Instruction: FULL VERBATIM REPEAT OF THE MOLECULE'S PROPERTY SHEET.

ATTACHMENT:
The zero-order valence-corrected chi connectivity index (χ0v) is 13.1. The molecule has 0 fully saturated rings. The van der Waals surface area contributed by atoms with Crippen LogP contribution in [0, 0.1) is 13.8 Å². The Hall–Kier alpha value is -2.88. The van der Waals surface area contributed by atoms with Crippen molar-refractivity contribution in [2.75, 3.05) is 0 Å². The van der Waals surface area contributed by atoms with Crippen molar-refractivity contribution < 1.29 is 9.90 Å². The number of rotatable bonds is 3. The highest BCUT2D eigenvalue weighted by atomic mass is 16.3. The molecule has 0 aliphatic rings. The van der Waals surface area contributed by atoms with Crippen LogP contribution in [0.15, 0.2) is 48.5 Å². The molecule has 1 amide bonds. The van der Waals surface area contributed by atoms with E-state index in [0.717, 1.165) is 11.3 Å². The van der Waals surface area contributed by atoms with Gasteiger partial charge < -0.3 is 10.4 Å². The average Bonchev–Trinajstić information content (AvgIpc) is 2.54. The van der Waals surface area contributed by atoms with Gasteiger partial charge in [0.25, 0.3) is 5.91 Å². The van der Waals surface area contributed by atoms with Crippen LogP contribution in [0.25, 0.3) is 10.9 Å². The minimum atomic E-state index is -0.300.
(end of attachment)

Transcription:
The zero-order valence-corrected chi connectivity index (χ0v) is 13.1. The molecule has 0 fully saturated rings. The van der Waals surface area contributed by atoms with Crippen LogP contribution in [0, 0.1) is 13.8 Å². The Hall–Kier alpha value is -2.88. The van der Waals surface area contributed by atoms with Crippen molar-refractivity contribution in [2.75, 3.05) is 0 Å². The van der Waals surface area contributed by atoms with Crippen molar-refractivity contribution < 1.29 is 9.90 Å². The number of rotatable bonds is 3. The highest BCUT2D eigenvalue weighted by atomic mass is 16.3. The molecule has 0 aliphatic rings. The van der Waals surface area contributed by atoms with Crippen LogP contribution in [0.15, 0.2) is 48.5 Å². The molecule has 1 amide bonds. The van der Waals surface area contributed by atoms with E-state index in [0.717, 1.165) is 11.3 Å². The van der Waals surface area contributed by atoms with Gasteiger partial charge < -0.3 is 10.4 Å². The average Bonchev–Trinajstić information content (AvgIpc) is 2.54. The van der Waals surface area contributed by atoms with Gasteiger partial charge in [0.25, 0.3) is 5.91 Å². The van der Waals surface area contributed by atoms with Crippen LogP contribution in [0.25, 0.3) is 10.9 Å². The minimum atomic E-state index is -0.300.